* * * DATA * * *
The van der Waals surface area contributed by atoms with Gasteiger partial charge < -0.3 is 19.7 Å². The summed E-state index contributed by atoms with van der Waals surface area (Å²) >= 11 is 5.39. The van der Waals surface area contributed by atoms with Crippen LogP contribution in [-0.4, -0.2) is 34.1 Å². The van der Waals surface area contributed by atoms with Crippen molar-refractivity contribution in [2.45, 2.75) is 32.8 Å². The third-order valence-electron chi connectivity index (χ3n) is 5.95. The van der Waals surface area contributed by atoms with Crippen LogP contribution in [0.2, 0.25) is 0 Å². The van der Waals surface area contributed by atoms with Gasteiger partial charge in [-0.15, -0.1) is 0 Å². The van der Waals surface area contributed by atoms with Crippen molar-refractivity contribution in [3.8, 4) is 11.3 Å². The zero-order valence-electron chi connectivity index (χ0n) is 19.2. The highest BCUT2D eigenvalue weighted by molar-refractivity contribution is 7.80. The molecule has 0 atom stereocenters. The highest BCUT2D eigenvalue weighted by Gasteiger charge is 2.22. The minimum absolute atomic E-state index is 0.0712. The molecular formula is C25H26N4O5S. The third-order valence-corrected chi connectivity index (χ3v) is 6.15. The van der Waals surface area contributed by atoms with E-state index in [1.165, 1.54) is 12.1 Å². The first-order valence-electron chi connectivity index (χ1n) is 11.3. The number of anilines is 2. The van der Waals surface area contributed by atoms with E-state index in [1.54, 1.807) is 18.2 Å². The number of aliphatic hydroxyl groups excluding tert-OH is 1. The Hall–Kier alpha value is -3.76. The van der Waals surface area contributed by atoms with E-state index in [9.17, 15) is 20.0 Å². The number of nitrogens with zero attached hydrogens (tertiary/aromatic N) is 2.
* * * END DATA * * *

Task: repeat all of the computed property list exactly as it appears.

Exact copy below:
The van der Waals surface area contributed by atoms with Gasteiger partial charge < -0.3 is 19.7 Å². The summed E-state index contributed by atoms with van der Waals surface area (Å²) >= 11 is 5.39. The van der Waals surface area contributed by atoms with Crippen LogP contribution in [-0.4, -0.2) is 34.1 Å². The van der Waals surface area contributed by atoms with Crippen molar-refractivity contribution in [2.45, 2.75) is 32.8 Å². The third-order valence-electron chi connectivity index (χ3n) is 5.95. The van der Waals surface area contributed by atoms with Crippen LogP contribution in [0.2, 0.25) is 0 Å². The van der Waals surface area contributed by atoms with Gasteiger partial charge in [-0.15, -0.1) is 0 Å². The van der Waals surface area contributed by atoms with Crippen molar-refractivity contribution in [3.8, 4) is 11.3 Å². The zero-order valence-electron chi connectivity index (χ0n) is 19.2. The highest BCUT2D eigenvalue weighted by molar-refractivity contribution is 7.80. The molecule has 0 atom stereocenters. The highest BCUT2D eigenvalue weighted by Gasteiger charge is 2.22. The minimum absolute atomic E-state index is 0.0712. The molecular formula is C25H26N4O5S. The third-order valence-corrected chi connectivity index (χ3v) is 6.15. The van der Waals surface area contributed by atoms with E-state index in [1.165, 1.54) is 12.1 Å². The first-order valence-electron chi connectivity index (χ1n) is 11.3. The number of anilines is 2. The van der Waals surface area contributed by atoms with E-state index in [1.54, 1.807) is 18.2 Å². The number of aliphatic hydroxyl groups excluding tert-OH is 1. The Hall–Kier alpha value is -3.76. The van der Waals surface area contributed by atoms with E-state index in [9.17, 15) is 20.0 Å². The number of nitrogens with zero attached hydrogens (tertiary/aromatic N) is 2.